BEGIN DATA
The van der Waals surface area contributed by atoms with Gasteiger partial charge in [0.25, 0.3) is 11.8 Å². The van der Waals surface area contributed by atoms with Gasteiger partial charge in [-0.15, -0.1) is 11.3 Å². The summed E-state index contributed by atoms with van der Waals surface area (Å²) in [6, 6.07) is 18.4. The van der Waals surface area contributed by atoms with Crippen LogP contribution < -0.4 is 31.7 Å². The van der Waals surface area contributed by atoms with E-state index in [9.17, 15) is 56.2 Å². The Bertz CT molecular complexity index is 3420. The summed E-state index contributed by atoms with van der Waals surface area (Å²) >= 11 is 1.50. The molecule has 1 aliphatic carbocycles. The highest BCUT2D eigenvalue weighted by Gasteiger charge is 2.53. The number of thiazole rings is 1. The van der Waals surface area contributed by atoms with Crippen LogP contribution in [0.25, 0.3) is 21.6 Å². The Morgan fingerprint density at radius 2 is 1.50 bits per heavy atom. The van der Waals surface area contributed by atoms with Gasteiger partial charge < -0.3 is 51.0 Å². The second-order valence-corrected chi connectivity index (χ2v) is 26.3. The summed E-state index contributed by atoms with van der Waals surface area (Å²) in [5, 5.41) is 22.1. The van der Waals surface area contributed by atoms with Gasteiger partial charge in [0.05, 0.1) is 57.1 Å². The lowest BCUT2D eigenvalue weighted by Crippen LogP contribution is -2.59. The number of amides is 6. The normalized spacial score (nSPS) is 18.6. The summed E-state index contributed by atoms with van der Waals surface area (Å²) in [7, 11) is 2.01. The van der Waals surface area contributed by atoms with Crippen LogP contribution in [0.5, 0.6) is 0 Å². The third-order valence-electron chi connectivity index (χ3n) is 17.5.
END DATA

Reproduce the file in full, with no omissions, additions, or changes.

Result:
The van der Waals surface area contributed by atoms with Gasteiger partial charge in [0.25, 0.3) is 11.8 Å². The van der Waals surface area contributed by atoms with Gasteiger partial charge in [-0.15, -0.1) is 11.3 Å². The summed E-state index contributed by atoms with van der Waals surface area (Å²) in [6, 6.07) is 18.4. The van der Waals surface area contributed by atoms with Crippen LogP contribution < -0.4 is 31.7 Å². The van der Waals surface area contributed by atoms with E-state index in [9.17, 15) is 56.2 Å². The Bertz CT molecular complexity index is 3420. The summed E-state index contributed by atoms with van der Waals surface area (Å²) >= 11 is 1.50. The molecule has 1 aliphatic carbocycles. The highest BCUT2D eigenvalue weighted by Gasteiger charge is 2.53. The number of thiazole rings is 1. The van der Waals surface area contributed by atoms with Crippen LogP contribution in [0.25, 0.3) is 21.6 Å². The Morgan fingerprint density at radius 2 is 1.50 bits per heavy atom. The van der Waals surface area contributed by atoms with Gasteiger partial charge < -0.3 is 51.0 Å². The second-order valence-corrected chi connectivity index (χ2v) is 26.3. The summed E-state index contributed by atoms with van der Waals surface area (Å²) in [5, 5.41) is 22.1. The van der Waals surface area contributed by atoms with Gasteiger partial charge in [0.05, 0.1) is 57.1 Å². The lowest BCUT2D eigenvalue weighted by Crippen LogP contribution is -2.59. The number of amides is 6. The normalized spacial score (nSPS) is 18.6. The summed E-state index contributed by atoms with van der Waals surface area (Å²) in [7, 11) is 2.01. The van der Waals surface area contributed by atoms with Crippen LogP contribution in [0.5, 0.6) is 0 Å². The third-order valence-electron chi connectivity index (χ3n) is 17.5.